This Valentine’s Day, a whole slew of new dating apps are launching, in hopes that people will use the holiday to link up. These app creators realize they must be different to be downloaded, so they’re now creating communities, working with bots and offering personal matchmakers to guarantee a date.
Matchpool is using a platform similar to Slack or a Facebook group to allow users to meet potential love interests through mutual friends. The site was created by Yonatan Ben Shimon, a former hedge fund manager, and is advised by JDate founder Joe Shapira. People can start their own pools and invite others to join, earning points for successful matches, which will eventually be converted into cryptocurrency. “Just take a look at how rewarding people has had an impact on other industries, like taxis and hotels,” Shimon said about the incentives program.
Shimon explained that Matchpool isn’t exactly a dating app, comparing it to Medium (not a blog, but a blogging platform). Subscribers can join different pools, based on location, hobbies and mutual friends. “You can then get an introduction from the matchmaker of the group which breaks the ice,” Shimon told the Observer. While some would rather meet in the wild, others don’t mind meeting online, as long as their potential partner has been vetted. “We feel protected when there is someone from our ‘tribe’ to provide familiarity in a potential dating situation. That familiarity makes us automatically start to lose the guard we put up when we’re talking to strangers,” Shimon explained.
For those who want a more hands-on approach, Ona doesn’t connect you with a date. Instead, the app pairs people with matchmakers, dating coaches and profile editors before providing set-ups. Ona wants to combat the dating apocalypse by offering tools, instead of a database and algorithm. “Need a second eye on your outfit for the date tonight? Video chat helps singles show experts what’s in your closet,” Mark Zuppe, the Founder & CEO of Ona explained. Their approach is similar to the method used by IRL matchmakers.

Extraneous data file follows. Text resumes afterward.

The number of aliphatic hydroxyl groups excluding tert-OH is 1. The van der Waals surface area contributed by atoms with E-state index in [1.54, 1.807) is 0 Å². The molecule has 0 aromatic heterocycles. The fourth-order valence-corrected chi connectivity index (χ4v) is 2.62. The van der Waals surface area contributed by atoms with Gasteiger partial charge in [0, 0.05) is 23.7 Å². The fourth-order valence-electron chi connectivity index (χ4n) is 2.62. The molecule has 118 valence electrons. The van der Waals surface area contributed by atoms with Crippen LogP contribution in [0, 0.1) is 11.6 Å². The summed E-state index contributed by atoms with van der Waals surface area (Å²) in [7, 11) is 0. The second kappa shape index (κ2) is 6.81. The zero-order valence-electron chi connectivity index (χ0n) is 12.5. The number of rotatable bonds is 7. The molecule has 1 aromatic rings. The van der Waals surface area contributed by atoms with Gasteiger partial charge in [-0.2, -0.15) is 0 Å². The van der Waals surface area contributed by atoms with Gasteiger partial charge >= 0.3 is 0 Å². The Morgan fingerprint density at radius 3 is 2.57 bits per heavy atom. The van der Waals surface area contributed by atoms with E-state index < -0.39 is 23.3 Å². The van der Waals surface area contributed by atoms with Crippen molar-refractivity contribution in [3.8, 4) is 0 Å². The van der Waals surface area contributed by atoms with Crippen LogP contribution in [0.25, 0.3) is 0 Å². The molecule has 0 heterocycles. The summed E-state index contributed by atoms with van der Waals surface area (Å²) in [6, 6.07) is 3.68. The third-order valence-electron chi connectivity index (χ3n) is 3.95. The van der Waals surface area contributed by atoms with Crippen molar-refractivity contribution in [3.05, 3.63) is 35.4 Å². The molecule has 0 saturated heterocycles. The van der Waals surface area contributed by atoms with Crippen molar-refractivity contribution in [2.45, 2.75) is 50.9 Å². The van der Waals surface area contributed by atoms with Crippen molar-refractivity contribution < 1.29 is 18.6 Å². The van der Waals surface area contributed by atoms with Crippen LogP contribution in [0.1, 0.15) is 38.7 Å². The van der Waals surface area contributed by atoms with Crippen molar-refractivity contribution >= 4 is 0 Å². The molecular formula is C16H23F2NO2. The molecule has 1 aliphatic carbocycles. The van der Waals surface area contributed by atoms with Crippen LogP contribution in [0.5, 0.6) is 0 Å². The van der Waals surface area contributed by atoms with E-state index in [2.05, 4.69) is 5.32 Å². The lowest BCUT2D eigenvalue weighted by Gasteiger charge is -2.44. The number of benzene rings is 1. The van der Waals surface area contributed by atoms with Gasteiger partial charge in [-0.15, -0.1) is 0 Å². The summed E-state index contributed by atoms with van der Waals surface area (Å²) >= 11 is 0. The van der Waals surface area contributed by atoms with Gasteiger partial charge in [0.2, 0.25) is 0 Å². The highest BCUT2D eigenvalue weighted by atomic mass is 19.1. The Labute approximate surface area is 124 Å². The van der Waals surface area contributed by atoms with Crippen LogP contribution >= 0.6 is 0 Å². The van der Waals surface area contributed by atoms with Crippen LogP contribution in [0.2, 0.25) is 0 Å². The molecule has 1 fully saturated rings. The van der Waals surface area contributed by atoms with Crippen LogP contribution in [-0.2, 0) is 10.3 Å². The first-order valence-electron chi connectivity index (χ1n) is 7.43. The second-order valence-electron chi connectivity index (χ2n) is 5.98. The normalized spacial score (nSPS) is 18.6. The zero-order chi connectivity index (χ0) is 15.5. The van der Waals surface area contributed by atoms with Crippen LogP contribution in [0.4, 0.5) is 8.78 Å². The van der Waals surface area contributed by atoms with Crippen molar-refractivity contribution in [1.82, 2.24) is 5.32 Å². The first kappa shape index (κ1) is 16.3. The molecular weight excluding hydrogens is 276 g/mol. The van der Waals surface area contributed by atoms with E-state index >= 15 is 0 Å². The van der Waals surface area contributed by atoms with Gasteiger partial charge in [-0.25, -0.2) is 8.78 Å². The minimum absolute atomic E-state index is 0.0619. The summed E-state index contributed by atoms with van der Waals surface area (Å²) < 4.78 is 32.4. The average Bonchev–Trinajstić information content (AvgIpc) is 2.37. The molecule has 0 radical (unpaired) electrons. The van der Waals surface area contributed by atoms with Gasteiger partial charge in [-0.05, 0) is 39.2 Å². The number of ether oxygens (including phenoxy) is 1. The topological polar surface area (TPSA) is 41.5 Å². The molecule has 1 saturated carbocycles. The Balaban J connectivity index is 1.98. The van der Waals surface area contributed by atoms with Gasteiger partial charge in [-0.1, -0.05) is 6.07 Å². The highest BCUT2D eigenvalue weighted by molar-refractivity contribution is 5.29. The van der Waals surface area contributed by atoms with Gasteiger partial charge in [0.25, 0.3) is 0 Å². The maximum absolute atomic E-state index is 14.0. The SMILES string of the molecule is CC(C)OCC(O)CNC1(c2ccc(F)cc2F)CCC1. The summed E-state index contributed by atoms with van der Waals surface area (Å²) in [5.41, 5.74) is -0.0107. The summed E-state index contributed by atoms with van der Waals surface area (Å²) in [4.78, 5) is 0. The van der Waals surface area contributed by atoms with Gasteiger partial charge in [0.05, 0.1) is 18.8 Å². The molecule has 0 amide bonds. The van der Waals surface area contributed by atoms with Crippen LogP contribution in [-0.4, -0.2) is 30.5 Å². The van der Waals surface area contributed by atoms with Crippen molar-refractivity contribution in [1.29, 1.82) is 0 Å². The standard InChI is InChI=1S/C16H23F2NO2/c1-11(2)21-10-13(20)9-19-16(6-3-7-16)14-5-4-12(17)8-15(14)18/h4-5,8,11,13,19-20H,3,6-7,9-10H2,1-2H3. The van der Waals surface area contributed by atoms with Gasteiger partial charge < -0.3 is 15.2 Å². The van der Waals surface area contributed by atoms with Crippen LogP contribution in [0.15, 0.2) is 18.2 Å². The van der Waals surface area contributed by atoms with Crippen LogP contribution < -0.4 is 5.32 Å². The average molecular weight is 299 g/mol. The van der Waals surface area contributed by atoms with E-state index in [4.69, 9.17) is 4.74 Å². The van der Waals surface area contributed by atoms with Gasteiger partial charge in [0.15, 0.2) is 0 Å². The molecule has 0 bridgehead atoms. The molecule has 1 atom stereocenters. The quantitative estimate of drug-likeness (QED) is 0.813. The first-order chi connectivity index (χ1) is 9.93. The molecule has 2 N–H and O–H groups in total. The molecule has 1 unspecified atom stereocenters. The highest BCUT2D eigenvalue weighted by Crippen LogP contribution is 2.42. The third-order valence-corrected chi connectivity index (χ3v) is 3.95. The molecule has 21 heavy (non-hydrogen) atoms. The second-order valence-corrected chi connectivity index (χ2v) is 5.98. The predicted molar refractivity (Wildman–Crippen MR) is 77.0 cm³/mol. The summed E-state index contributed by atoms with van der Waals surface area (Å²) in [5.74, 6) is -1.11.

“Seasoned matchmakers will tell you that many singles need guidance and support,” Zuppe added. “There’s a misconception that matchmaking is simply stating what you’re looking for, and a specialist locates that and brings it to you like a sandwich from the deli.” This app is all about pairing people up and making them feel comfortable along the way.
Hinge is also considering a new approach, with a personal assistant service that takes care of the mindless back and forth messaging, offering you a shortcut to an IRL date.
Bubby is another human/bot hybrid, presenting “Jew-ish” hand-picked choices, instead of an unedited pool of potential suitors. Members don’t swipe and they don’t chat on the app. Instead, they receive a daily option with far more detail than a typical Tinder profile, with the simple option of saying ‘yes’ or ‘no.’ If it’s a match, the app gives out phone numbers and suggests immediately making a date, instead of going back and forth forever.
Their old world influenced approach feels decidedly human, which is much more comforting than an algorithm suggesting hundreds of matches per day. Like Ona and Matchpool, Bubby wants to singles to feel they’ve been introduced by a person, instead of by an app, as part of their human/bot matchmaker experience.
With the impending doom of Valentine’s Day on the horizon, these bespoke apps offer a reprieve from swiping and a more human approach to set-ups than Bumble, Tinder and Happn. But if they still sound terrifying, you could always try Hater.